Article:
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Graphological curiosities

When I was a young girl, perhaps around my budding teen years, a particular advertisement on TV mesmerized me: it was an ad for handwriting analysis. Would-be customers needed to write out a paragraph or so of text, sign it and mail this paper to the posted address. Then, some weeks later, an analysis of Who You Are and What You’re Like would magically show up in your mailbox.

I was enthralled.

I was mystified.

I was curious and wanting.

How could they tell? What would they see? What would I learn about myself?

But such was the time in my life and era in the world when I had no credit card or check to send, and with my allowance of $2 per week, the cost was prohibitive.

Still, I pined for such insights and knowing.

And while I didn’t pine enough to do anything about it then in my early teen years, the idea and concept of personality analysis through handwriting intrigued me.

Then, one day, I was roaming the bountiful aisles of the Howard County East Branch Library when a book title on handwriting analysis caught my eye. I picked it up, scanned a few pages and put it down. Sure, it was interesting to see how the upper case F of a serial killer differed from that of a past POTUS, but I wasn’t interested enough to read such a book.

Then my eyes lit on Your Handwriting Can Change Your Life by Vimala Rodgers.

What?!!! Now, this I had to explore. And so I did. I checked the book out, read her backstory, comprehended her logic and dove into the handwriting practices she offered. For a while, at least. (I do have ADHD and I can get into something, then chill, then get into it again; lather, rinse, repeat.)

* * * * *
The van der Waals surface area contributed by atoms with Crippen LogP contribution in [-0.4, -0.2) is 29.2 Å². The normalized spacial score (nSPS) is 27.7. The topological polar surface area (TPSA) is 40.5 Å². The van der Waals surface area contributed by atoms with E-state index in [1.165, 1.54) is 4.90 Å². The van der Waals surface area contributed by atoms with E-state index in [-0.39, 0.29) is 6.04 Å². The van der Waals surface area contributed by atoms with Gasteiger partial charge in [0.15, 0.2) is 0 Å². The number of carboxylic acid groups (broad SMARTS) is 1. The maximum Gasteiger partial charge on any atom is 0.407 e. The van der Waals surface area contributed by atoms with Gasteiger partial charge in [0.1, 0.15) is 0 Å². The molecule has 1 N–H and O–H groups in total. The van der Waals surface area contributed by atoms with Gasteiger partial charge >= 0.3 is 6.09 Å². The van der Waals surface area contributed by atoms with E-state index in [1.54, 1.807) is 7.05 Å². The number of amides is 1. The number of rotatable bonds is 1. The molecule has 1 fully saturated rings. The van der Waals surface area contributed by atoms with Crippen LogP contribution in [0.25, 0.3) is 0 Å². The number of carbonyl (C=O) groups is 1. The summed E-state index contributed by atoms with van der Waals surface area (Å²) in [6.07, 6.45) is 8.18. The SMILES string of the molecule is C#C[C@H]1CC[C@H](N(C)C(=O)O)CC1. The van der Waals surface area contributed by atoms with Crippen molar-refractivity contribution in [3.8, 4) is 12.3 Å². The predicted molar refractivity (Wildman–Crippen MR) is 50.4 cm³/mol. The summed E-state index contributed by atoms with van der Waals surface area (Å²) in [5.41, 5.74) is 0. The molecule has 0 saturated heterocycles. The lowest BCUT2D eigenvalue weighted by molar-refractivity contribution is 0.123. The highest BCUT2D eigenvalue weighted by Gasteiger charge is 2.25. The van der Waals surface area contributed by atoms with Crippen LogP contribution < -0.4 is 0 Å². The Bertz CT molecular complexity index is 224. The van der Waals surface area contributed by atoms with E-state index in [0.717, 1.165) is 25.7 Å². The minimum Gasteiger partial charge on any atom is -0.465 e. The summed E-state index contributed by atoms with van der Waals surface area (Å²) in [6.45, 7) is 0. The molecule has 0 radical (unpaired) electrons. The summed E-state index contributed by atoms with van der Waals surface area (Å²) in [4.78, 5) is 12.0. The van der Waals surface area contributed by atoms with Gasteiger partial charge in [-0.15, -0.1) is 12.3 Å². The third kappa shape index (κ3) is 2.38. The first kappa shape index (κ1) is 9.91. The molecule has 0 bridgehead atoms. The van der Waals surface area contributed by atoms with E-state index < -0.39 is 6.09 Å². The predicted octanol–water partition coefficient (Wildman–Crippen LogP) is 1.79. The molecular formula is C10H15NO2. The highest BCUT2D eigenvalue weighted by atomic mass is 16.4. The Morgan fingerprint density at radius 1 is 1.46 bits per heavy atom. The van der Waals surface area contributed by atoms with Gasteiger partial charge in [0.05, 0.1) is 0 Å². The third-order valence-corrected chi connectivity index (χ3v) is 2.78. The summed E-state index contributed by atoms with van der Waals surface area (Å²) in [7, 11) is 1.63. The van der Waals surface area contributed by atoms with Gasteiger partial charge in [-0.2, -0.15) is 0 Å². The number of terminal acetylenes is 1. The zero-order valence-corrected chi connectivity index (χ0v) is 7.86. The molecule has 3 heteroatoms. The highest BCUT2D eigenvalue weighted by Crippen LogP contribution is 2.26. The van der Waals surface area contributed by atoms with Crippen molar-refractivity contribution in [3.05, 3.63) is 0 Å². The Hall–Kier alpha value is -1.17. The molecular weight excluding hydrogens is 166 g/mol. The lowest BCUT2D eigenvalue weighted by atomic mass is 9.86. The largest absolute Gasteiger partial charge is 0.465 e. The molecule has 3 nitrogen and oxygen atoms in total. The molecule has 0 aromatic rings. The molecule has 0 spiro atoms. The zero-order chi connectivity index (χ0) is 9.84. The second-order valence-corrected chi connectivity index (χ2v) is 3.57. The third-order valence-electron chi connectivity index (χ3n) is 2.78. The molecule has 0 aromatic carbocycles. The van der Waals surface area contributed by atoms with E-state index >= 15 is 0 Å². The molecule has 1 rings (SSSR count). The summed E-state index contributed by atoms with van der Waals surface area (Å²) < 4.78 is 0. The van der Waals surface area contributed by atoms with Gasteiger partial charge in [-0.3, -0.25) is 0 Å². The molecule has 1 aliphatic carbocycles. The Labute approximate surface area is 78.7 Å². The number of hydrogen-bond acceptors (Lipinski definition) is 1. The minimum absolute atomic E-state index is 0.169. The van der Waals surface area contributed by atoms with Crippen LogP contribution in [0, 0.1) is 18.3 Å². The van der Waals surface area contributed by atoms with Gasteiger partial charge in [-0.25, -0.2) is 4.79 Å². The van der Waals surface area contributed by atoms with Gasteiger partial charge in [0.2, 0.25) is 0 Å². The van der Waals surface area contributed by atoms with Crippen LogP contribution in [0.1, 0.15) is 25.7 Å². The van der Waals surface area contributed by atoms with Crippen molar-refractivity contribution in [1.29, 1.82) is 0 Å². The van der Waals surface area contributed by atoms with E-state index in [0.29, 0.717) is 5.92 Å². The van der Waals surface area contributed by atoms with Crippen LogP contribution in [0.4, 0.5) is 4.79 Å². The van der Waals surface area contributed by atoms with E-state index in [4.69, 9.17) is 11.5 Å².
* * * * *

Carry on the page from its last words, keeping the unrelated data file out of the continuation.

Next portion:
Rather than using handwriting to analyze people and find their likely personality strengths and psychological weaknesses, she focuses on the “inherent spirituality of the letters of the alphabet and their effect upon the psyche.”  Rather than saying “wrong, wrong, wrong,” she shows how to write each letter in the healthiest way possible to speak to that letter’s origins, meaning and purpose.

Fascinating stuff.

Garlands, spacing, loops, strokes; upper, mid and lower zones — yes, the mechanics of handwriting are interesting, but Vimala goes much deeper into the soul and purpose of each letter, offering intentions to think while practicing each letter, and providing insights into letters connected in families and groups of shared meaning (such as letters focused on communication, learning or status). T is the matriarch of status; O communicates respectful speech; V is the letter of evaluating. And so on, 26 times over.

She encourages folks to pick a letter, practice it for 40 days (yikes) and see how their life changes in regards to the purpose, intention and meaning of each letter and its attendant psychological impacts.

I’m not saying it’s a panacea or an absolute miracle-cure for what ails your soul, though I will offer that I was fascinated by her “healthy letters” approach. I noticed right away my handwriting was missing a lot of loops, such as those in the lower case Fs, Gs and Js, which gave me pause to see such a pattern; and, yes, I’ve made some changes since encountering her work, including a change in my signature.

It’s an interesting body of work, if such things call to you. Maybe you’ll just focus on the initial letters of your signature. Maybe you’ll discover your S’s need an overhaul. Maybe you’ll just say “Eh, not my thing.” Maybe your new capital H will make you feel dynamic and self-expressive. IDK. That’s for you to decide and discover, assuming you have–as I did–some graphological curiosities.




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